Living with cancer: Making room
- Susan Gubar writes about life with ovarian cancer
Sep 24, 2014-
When I started clearing my closet a few weeks after the 18th chemo infusion, I struggled against bitterness about my changed body. After all, someone else could wear the clothes that no longer fit me. Then why not bundle them up, along with jackets, shirts, pants and shoes unworn because they were a professional uniform no longer needed?
Previously and sorrowfully, I had boxed all the files in my campus office and sent them to the university archive, providing a place with my departure for a younger colleague. The fading signs my daughters had drawn some 30 years ago—“Mom at Work”—were taken down and brought home. Months later, I realised that whenever I went into the bathroom, I would find myself tossing hair and bath products. The aftereffects of chemotherapy and of the grotesque debulking operation that eviscerates ovarian cancer patients put an end to hair and baths.
The next year, I went through my stash of cotton fabric with my friend Dyan, gave her a large plastic bag, and urged her to take whatever she could use for future quilts. Why should I hoard fabric that I will not have time to cut and stitch? No amount of cajoling convinced her that she might become a knitter and should also pack up lovely wool that I would never have the energy to use.
Project Divest only emerged in capital letters after I read the harrowing but hilarious graphic elegy composed by the cartoonist Roz Chast. In Can’t We Talk About Something More Pleasant?, Chast recounts and illustrates her successful efforts to pry her aged parents from the apartment they inhabited for more than four decades, relocate them in “The Place,” and then return to clean up their horrific clutter.
Before my incapacitation and death, shouldn’t I unburden my family of the mounds of useless debris I had accumulated over a lifetime? Fueled by “a blast from Chast,” I assumed a righteous air.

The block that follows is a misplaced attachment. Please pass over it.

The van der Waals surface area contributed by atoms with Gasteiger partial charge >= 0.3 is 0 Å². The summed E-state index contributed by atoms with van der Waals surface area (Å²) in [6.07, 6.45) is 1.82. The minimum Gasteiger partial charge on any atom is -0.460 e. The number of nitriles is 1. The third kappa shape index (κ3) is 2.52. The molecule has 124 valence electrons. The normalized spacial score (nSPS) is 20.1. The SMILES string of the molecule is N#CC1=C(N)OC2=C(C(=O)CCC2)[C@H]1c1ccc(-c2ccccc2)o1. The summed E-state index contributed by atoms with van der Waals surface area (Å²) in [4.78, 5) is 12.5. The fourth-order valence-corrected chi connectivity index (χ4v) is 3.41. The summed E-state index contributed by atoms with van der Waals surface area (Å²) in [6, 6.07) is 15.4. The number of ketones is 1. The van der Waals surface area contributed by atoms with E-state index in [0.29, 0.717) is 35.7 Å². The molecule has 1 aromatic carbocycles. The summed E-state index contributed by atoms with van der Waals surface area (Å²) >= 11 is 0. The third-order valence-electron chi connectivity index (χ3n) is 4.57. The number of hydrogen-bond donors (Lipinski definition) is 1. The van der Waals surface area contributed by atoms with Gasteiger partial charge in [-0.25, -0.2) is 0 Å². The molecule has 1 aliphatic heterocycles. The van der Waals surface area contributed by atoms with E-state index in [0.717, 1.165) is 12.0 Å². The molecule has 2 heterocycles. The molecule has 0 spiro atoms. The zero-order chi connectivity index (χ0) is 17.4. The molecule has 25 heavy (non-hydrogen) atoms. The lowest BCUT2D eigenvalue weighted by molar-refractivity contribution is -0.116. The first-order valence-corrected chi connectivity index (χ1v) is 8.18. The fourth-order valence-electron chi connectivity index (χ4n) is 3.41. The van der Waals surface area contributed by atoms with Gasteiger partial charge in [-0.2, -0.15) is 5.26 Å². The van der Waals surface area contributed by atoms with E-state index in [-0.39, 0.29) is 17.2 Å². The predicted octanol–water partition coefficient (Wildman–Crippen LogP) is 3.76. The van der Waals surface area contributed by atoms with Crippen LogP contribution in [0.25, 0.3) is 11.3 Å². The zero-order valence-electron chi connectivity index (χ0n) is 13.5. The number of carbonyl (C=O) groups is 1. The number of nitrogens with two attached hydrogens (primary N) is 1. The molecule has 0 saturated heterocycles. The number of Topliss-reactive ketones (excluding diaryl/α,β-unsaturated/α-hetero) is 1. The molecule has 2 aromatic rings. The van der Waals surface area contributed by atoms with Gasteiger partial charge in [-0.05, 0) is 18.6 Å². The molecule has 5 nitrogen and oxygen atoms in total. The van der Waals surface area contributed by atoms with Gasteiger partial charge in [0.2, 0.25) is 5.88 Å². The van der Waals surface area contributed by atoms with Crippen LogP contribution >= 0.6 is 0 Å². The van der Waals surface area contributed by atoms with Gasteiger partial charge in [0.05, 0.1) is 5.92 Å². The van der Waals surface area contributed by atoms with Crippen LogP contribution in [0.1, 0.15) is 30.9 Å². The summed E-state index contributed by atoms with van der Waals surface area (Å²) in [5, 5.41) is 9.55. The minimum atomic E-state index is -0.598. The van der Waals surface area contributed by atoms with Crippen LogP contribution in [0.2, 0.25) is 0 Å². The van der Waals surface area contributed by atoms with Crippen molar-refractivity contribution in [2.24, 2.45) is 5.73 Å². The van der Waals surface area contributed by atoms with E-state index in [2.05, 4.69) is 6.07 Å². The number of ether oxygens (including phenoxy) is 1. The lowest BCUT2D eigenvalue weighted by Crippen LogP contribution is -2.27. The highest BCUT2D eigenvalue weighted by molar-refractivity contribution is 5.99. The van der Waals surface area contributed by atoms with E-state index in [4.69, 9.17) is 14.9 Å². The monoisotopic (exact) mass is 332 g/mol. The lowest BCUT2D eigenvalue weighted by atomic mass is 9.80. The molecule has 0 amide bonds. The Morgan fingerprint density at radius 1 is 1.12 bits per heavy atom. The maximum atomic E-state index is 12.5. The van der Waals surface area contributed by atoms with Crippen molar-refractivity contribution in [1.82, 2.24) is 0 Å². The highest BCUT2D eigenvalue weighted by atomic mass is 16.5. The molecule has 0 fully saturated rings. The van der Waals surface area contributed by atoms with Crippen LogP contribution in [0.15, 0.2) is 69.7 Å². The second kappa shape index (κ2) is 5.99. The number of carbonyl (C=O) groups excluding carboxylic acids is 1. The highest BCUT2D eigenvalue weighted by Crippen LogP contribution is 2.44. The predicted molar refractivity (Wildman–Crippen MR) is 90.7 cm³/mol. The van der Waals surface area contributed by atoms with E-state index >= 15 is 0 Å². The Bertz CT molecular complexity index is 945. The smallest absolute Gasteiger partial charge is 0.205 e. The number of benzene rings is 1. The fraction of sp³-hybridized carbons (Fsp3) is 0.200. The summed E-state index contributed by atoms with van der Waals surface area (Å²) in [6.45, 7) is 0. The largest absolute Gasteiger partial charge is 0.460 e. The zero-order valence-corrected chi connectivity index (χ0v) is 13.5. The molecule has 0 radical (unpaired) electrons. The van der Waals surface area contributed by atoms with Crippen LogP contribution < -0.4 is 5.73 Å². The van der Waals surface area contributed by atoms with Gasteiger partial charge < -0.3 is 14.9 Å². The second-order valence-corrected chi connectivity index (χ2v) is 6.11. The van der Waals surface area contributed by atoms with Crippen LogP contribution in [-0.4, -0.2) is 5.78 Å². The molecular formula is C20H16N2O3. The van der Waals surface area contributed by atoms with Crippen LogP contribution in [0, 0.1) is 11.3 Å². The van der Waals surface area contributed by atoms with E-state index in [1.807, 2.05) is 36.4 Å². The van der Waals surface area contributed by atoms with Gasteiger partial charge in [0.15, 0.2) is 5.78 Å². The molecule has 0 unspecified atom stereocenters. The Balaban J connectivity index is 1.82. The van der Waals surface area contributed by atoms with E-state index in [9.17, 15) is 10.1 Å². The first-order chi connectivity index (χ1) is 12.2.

With my husband’s help, I went through a succession of closets full of crumbling letters and journals, dusty VHS tapes, grungy pocketbooks, elegant but heavy leather luggage from his first wife, tattered posters, plastic green Hulk hands (with no batteries), caked running shoes, dysfunctional humidifiers and fans, tax records from the last century, and crocheted afghans from my mother.
During breaks, when I returned to the cancer memoirs that have absorbed me since diagnosis, I was surprised to discover that the act of purging preoccupies younger women who deem cancer “just another chapter” in their “book of life,” as Dr Janet R. Gilsdorf does in Inside/Outside: A Physician’s Journey With Cancer.
Dr Gilsdorf ends her book with a description of ruthlessly discarding possessions that “no longer represent security against an unexpected crisis,” as in “you never know when you’ll need three fondue pots.”
“Maybe perceived crises don’t drive my actions much anymore,” she writes, “or maybe I don’t perceive the issues as crises.” Since cancer survivors find themselves engaged in disencumbering themselves, perhaps Project Divest has less to do with my impending death and more to do with the death of the self that required all that stuff.
In one of the finest cancer memoirs, A Whole New Life, the author Reynolds Price concluded his response to treatment of a spinal cord cancer with advice for people confronting a grave illness: “Grieve for a decent limited time over whatever parts of your old self you know you’ll miss” and then “find your way to be somebody else, the next viable you—a stripped-down whole other cleareyed person” who is “thankful for air, not to speak of the human kindness you’ll meet if you get normal luck.”
Like Reynolds Price, the sociologist Arthur W Frank responded to treatment, in his case of testicular cancer, by wishing “less to recover what I had been than to discover what else I might be.”
With Good Will, I am just saying no to recovery. I may not look it, but I feel lighter. And thanks to Dyan, I still have wool. For—little could I have imagined such a deluge of delight—the arrival of a new grandson floods my lucky life with love. I’m brimming with joy, actually with pull-out-all-the-stops ecstasy, like when in the last movement of Beethoven’s Ninth Symphony the whole chorus joins the orchestra to sing over and over again “Freude, schöner Götterfunken,” and spirits soar.
On a quieter note, I consider recently emptied shelves that can accommodate all the equipment babies need when their parents bring them to play. Truth to tell, there always was room in this country house. But now there’s ample space to welcome the little guy into my besotted heart.
—©2014New York Times
—©2014New York Times
Published: 25-09-2014 11:28